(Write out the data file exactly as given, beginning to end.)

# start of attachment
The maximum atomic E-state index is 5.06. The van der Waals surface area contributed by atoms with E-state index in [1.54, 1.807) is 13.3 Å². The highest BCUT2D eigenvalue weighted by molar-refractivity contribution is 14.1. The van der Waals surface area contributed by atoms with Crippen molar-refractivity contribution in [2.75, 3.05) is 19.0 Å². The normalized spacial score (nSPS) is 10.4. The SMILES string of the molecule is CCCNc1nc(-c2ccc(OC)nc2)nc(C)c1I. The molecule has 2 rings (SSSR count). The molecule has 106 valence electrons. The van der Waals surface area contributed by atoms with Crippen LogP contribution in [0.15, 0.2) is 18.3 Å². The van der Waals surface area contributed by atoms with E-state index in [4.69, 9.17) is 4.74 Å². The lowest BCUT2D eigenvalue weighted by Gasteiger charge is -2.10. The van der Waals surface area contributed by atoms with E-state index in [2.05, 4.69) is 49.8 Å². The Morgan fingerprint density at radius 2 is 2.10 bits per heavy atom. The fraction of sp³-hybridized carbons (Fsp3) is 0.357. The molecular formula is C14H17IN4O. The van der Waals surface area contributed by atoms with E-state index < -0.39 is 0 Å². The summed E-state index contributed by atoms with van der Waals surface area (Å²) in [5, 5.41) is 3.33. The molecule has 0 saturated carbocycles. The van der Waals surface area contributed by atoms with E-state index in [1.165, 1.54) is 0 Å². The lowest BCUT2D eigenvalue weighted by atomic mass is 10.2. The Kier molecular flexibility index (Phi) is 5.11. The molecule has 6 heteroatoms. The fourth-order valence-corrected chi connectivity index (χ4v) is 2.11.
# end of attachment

The maximum atomic E-state index is 5.06. The van der Waals surface area contributed by atoms with E-state index in [1.54, 1.807) is 13.3 Å². The highest BCUT2D eigenvalue weighted by molar-refractivity contribution is 14.1. The van der Waals surface area contributed by atoms with Crippen molar-refractivity contribution in [2.75, 3.05) is 19.0 Å². The normalized spacial score (nSPS) is 10.4. The SMILES string of the molecule is CCCNc1nc(-c2ccc(OC)nc2)nc(C)c1I. The molecule has 2 rings (SSSR count). The molecule has 106 valence electrons. The van der Waals surface area contributed by atoms with Crippen LogP contribution in [0.15, 0.2) is 18.3 Å². The van der Waals surface area contributed by atoms with E-state index in [4.69, 9.17) is 4.74 Å². The lowest BCUT2D eigenvalue weighted by Gasteiger charge is -2.10. The van der Waals surface area contributed by atoms with E-state index in [2.05, 4.69) is 49.8 Å². The Morgan fingerprint density at radius 2 is 2.10 bits per heavy atom. The fraction of sp³-hybridized carbons (Fsp3) is 0.357. The molecular formula is C14H17IN4O. The van der Waals surface area contributed by atoms with E-state index < -0.39 is 0 Å². The summed E-state index contributed by atoms with van der Waals surface area (Å²) in [5, 5.41) is 3.33. The molecule has 0 saturated carbocycles. The van der Waals surface area contributed by atoms with E-state index in [1.165, 1.54) is 0 Å². The lowest BCUT2D eigenvalue weighted by atomic mass is 10.2. The Kier molecular flexibility index (Phi) is 5.11. The molecule has 6 heteroatoms. The fourth-order valence-corrected chi connectivity index (χ4v) is 2.11.